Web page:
Mobile chipmaker Qualcomm is on a branding tear of late. The company wants its customers – such as the major smartphone manufacturers – to see its chips as “platforms” instead of merely processors.
As Qualcomm tells it, the term “processor” is an “inadequate representation of what the technology actually is, and the solutions that tens of thousands of Qualcomm Technologies innovators have worked on.” In its view, these “solutions” are actually more than just silicon. Rather, they are “an anthology of technology, comprising hardware, software, and services that are not fully captured in a word like ‘processor.’”
An “anthology of technology.” That seems a bit melodramatic.
Like any statement emanating from a drama queen’s mouth, one should take this story with a grain of salt. That’s because Qualcomm’s PR soliloquy runs counter to the opinion of a growing tidal wave of competition officials and private companies across the globe – those who experience the real character of the company in their daily dealings.
No doubt Qualcomm makes good products, which help some of the most popular smartphones run. As a testament to that, last year the company had almost $24 billion in sales. Industry players don’t mind paying a fair value to use the company’s innovations and contributions. But how Qualcomm arrives at that value, and how it leverages that technology, seem neither fair nor reasonable. Some believe this behavior isn’t just harmful to the path of the industry’s free market growth. It’s downright illegal, too.
Qualcomm’s sharp-elbowed tactics are no secret. As its annual SEC report explains:
“We depend on operators of wireless networks and our customers and licensees to adopt these technologies for use in their networks, devices and services…“[However the company’s] revenues and/or growth in revenues could be negatively impacted…if we are unable to drive the adoption of our products and services into [those] networks and devices…” (Emphasis added)
They’ve been driving hard, alright. So hard, in fact, that regulators worldwide have taken notice. Some massive fines have resulted, too.
To give you an example, South Korean regulators recently imposed an $865 million levy for unfair patent licensing practices; and in China, regulators hit the company with a $975 million fine in 2015 to address long-standing royalty and other licensing matters.
The FTC has also gotten in on the action.
Earlier this year, the agency sued Qualcomm in Federal Court, claiming that the company used its dominance in core baseband chips to “impose onerous and anticompetitive supply and licensing terms on cell phone manufacturers to weaken competitors.” A couple of days after the FTC’s action, Apple came out of the shadows and reinforced the FTC’s claims by suing Qualcomm in Federal Court. Apple CEO Tim Cook “didn’t see another way forward” to heal Qualcomm’s damaging behavior.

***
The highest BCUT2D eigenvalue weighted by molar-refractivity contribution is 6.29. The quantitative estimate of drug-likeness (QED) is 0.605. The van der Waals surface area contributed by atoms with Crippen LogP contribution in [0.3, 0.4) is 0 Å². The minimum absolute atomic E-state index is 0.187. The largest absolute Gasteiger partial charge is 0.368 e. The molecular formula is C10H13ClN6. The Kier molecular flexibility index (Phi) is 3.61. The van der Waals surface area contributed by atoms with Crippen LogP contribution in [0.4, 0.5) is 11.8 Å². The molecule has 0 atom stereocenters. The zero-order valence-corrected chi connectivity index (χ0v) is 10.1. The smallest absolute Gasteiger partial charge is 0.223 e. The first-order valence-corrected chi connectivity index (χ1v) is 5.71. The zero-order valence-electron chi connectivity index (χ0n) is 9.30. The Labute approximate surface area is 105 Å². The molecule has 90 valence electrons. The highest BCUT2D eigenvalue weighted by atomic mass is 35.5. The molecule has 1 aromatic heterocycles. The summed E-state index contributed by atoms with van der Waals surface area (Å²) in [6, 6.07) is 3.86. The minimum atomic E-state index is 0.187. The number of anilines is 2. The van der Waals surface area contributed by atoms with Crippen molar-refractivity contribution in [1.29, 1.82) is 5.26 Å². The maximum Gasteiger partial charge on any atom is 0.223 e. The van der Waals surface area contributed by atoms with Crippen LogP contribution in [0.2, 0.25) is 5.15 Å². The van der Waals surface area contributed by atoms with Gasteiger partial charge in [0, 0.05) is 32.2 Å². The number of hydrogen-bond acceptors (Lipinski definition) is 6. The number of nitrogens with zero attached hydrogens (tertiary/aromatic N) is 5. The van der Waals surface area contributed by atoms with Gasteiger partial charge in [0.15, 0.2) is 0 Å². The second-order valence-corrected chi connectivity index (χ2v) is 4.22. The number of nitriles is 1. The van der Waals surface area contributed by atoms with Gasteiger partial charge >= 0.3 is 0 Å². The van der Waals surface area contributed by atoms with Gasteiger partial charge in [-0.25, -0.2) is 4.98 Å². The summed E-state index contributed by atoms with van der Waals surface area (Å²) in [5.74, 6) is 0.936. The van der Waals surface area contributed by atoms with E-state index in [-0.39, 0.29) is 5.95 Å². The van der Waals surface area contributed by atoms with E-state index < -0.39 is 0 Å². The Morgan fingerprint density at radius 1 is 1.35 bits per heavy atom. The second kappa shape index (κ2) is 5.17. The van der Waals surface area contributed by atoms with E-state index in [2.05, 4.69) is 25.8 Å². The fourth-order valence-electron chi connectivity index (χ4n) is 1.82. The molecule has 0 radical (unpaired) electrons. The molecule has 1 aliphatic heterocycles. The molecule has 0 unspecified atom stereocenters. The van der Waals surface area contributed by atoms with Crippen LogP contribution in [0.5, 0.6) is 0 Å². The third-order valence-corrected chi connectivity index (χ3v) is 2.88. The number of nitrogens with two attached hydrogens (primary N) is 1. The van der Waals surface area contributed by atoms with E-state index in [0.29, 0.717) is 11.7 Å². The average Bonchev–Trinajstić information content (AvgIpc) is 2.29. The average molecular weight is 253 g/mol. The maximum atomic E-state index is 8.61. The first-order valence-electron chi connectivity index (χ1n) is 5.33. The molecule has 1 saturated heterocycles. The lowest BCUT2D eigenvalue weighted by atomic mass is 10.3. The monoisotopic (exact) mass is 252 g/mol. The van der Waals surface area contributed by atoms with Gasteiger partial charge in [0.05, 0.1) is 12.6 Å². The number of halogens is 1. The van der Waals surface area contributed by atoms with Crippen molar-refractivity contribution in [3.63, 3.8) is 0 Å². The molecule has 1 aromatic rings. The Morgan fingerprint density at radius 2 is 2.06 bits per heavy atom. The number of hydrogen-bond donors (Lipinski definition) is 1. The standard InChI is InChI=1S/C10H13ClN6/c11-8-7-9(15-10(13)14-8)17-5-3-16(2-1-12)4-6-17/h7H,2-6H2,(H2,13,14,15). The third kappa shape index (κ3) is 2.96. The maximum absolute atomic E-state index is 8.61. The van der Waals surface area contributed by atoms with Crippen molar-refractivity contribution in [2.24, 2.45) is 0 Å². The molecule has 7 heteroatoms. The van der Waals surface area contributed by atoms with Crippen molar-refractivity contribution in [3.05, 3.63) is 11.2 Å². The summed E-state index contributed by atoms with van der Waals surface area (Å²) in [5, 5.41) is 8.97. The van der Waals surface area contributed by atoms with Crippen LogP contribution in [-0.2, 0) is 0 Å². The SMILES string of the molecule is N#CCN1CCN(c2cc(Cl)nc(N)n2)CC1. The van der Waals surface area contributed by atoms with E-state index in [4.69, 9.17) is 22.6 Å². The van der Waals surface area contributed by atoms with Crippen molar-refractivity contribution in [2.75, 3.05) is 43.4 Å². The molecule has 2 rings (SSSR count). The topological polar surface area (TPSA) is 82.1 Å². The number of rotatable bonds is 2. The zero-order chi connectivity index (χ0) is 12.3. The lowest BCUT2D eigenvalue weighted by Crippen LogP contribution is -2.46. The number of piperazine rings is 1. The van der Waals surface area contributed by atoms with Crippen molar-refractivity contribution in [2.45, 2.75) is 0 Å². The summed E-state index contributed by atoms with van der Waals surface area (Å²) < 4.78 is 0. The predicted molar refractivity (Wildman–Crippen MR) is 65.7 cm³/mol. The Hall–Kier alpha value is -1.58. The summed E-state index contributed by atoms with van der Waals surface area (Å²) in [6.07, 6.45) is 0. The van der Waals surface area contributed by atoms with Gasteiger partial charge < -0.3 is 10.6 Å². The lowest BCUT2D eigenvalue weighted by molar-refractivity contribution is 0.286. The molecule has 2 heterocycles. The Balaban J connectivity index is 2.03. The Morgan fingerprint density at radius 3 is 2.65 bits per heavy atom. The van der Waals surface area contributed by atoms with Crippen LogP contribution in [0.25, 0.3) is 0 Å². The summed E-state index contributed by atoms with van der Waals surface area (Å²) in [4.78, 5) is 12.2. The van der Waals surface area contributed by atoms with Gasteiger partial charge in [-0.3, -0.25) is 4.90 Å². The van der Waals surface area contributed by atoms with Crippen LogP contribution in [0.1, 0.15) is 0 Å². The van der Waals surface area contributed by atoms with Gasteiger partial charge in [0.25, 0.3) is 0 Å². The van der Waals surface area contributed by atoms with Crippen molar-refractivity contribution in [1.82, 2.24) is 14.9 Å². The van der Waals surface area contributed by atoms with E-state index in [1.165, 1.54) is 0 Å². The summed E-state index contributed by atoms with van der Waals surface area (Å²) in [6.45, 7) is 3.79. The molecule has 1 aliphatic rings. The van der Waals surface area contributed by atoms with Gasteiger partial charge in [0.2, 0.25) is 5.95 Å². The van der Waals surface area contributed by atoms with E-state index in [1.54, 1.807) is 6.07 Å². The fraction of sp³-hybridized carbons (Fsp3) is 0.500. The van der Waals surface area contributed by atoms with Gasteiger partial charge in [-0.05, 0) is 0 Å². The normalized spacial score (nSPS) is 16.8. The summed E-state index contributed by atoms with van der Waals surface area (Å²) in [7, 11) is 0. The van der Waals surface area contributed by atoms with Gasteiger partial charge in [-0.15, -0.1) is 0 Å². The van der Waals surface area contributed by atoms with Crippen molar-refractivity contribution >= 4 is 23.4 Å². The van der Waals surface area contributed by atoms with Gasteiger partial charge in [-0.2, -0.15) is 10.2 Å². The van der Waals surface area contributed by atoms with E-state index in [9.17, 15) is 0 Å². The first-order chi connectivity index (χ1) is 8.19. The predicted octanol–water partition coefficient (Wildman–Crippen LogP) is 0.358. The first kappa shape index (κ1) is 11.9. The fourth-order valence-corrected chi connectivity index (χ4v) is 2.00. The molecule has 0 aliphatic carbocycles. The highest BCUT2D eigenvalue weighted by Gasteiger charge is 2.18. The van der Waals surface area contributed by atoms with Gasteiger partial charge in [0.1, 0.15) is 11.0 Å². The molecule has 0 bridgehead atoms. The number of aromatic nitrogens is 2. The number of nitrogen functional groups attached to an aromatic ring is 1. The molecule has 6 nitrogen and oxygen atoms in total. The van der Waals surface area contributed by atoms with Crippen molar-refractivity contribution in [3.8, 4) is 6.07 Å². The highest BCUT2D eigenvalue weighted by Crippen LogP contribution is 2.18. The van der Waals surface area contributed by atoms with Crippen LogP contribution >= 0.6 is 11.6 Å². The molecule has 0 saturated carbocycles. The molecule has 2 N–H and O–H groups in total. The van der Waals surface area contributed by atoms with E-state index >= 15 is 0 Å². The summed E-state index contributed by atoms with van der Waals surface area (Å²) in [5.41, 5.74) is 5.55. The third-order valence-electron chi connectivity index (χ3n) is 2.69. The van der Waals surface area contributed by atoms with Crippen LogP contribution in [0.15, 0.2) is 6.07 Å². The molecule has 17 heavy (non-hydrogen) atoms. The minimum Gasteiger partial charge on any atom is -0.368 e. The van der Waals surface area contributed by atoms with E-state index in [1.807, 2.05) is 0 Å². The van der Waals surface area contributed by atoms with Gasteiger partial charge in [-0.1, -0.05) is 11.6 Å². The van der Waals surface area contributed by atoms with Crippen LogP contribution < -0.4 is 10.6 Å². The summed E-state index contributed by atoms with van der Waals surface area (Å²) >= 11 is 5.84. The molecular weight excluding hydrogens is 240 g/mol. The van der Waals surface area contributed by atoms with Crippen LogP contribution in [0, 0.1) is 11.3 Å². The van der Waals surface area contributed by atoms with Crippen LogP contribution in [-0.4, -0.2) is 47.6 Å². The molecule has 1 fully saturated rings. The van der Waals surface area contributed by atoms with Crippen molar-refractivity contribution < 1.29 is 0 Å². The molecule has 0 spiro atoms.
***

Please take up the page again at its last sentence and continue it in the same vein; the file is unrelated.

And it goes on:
Apple’s lawsuit asserts Qualcomm’s “illegal scheme” has overcharged the company billions of dollars by collecting royalties that go well beyond the value of Qualcomm’s contribution to cellular standards which enable all smartphones to communicate with their networks. In order to purchase chips or get access to those cellular patents, Qualcomm demands a royalty based on the entire price of the product in which they sit.
Consequently, as Apple innovates, Qualcomm collects a “tribute,” which Cuppertino says is “at least five times more in payments than all the other cellular licensors [Apple has] agreements with combined.”
For its part, Qualcomm disputes assertions made by Apple, as well as those made by the FTC. Since then, however, the dispute has only grown more contentious. Apple recently stopped making its royalty payments because it says it doesn’t know how much it must pay Qualcomm (another major smartphone maker has suspended payments, too). In response, it has been reported that Qualcomm might go after Apple at the U.S. International Trade Commission to ban imports of iPhones, which are made overseas.
The last one’s a real brand builder – hauling your best customer before a tribunal to “drive adoption” and tribute. Just like a drama queen who remains incognizant of her own not-so-niceness.
Qualcomm would do well to stop believing its own press releases. Its “anthology of technology” really reads more like an “anthology of licensing terror.” The marketplace would be a better place without Qualcomm’s drama.
Mike Wendy is the Director of MediaFreedom.org, a market-oriented nonprofit. Over the last 20 years in the telecommunications and IT industry arena, Mr. Wendy has served as Vice President for Press and External Affairs at The Progress and Freedom Foundation, Director of Public Affairs for the Computing Technology Industry Association (CompTIA), and directed grassroots efforts for the United States Telecom Association.